Last week on Behind the Words we talked about writing with the door shut. This is the most exciting part of the process. Your mind is free and the story spills out onto the page in leaps and bounds. By the time you have that first draft in your hand you’re thinking you’ve really got something there. You’re finally finished!
Or are you?
Hm. You take a closer look and see a plot hole here, an inconsistency there, oh…what’s that? A character you’ve introduced and went nowhere? Damn…and there’s a lovely tangent you sailed off on that has nothing to do with the story at all—but it’s so cool!
The more you look, the more you find, including all the places where nasty Tyops Demons have mangled words and sentences.
In the beginning many new authors make the mistake of thinking the editing process is hunting down line by line those typos and technical errors, when in fact the first step in rewrites is looking at your story as a whole. Ferreting out spelling and grammar are the last polishing steps. Change what you catch here and there now, but remember, in this first step you’ll be moving large sections of your story, adding more, and mercilessly cutting what’s not needed. Technical errors are not your focus right now.
And that’s the real key to editing. Focus. Every stage of the game you’re looking for something different. It’s like trying to draw a circle with your left hand and making a square with your right at the same time. Try to focus on too many tasks at once and you’ll make it that much harder.
After you’ve finished your first draft, celebrate it, then put it down and walk away from it. Let the glow wear off. Give the story and your eyes a rest. You’re story blind right now. As much as you think you see the finish line in sight, it’s a mirage on the horizon. You’ll read your story and see what you want to see. Your brain automatically fills in the holes and you’ll miss all the unfinished story lines and opportunities for discovering hidden themes or places for foreshadowing.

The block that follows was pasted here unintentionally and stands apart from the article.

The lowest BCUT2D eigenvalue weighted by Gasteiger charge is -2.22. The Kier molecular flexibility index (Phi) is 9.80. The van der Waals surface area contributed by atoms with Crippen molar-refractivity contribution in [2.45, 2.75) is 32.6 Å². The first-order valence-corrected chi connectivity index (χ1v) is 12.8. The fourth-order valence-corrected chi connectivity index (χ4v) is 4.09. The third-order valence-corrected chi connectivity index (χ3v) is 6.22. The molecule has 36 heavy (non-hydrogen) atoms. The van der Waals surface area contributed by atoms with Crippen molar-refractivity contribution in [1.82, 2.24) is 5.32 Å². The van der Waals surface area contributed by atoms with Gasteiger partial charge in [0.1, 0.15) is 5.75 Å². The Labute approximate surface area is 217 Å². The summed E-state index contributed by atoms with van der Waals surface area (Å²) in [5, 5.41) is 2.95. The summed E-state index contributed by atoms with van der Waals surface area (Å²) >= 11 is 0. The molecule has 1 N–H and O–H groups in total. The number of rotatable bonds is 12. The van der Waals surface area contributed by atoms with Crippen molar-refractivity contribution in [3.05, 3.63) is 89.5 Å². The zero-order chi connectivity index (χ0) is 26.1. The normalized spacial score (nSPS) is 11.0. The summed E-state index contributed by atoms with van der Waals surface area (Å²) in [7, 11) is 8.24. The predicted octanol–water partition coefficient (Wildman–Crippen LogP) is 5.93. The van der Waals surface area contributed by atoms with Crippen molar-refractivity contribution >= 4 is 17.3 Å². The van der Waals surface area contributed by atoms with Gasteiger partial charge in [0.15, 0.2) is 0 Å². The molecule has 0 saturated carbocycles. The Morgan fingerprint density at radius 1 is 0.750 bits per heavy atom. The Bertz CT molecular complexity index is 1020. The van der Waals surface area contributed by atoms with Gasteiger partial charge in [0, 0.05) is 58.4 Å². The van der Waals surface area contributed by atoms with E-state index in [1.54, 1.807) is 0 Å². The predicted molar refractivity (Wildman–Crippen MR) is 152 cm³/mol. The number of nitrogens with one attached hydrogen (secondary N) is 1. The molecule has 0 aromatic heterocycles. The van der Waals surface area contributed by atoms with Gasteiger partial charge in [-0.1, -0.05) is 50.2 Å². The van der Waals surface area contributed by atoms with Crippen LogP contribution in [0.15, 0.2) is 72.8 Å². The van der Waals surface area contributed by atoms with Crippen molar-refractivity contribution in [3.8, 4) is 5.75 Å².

After a couple weeks, or even months, it’s time to open the door. Go back into your story with the eyes of a first time reader. Ask yourself these questions as you go:
- Does the opening chapter grab me?
- Does each character introduced have a purpose?
- Do I stick to one point of view (POV)?
- Does the dialogue move the story?
- What kind of tone have you created?
- Are the characters growing?
- Do I dump blocks of info on the reader?
- Which chapters have me scrolling through in boredom and which ones make me stop and read?
- Do I give away too much too soon?
- Does the end of each chapter give the reader a reason to turn the page?
Make your notes as you go, then take the first draft to your beta readers, critique groups or an editor who specializes in story development. Ask them to look for and answer the same questions above, plus any other questions that rise up in your mind. You may choose to leave some questions unasked and see if the readers pick up the same things you do.
The key behind this primary stage of editing is making sure all the elements in your story work as one. During this phase you’ll get plenty of opinions, some of it you’ll use, some you won’t. Beta readers, developmental editors, coaches and critique groups—good ones—will help pinpoint the problems, bringing them to your attention. None of these groups are meant to rewrite your book for you. In addition to telling you what they saw as not working, they need to communicate why. When you understand the why too, you’ll know how to fix it and make it sing.
Wendi and I have been through this process numerous times. The bad news is, it doesn’t get easier. The good news is, we know what makes a story come to life and we can help you do that too. Contact us today for a free consultation, or if you’re going to be in the Las Vegas area on April 28-30, come hear Wendi speak at the Las Vegas Writers’ Conference. Click the link for more registration details.
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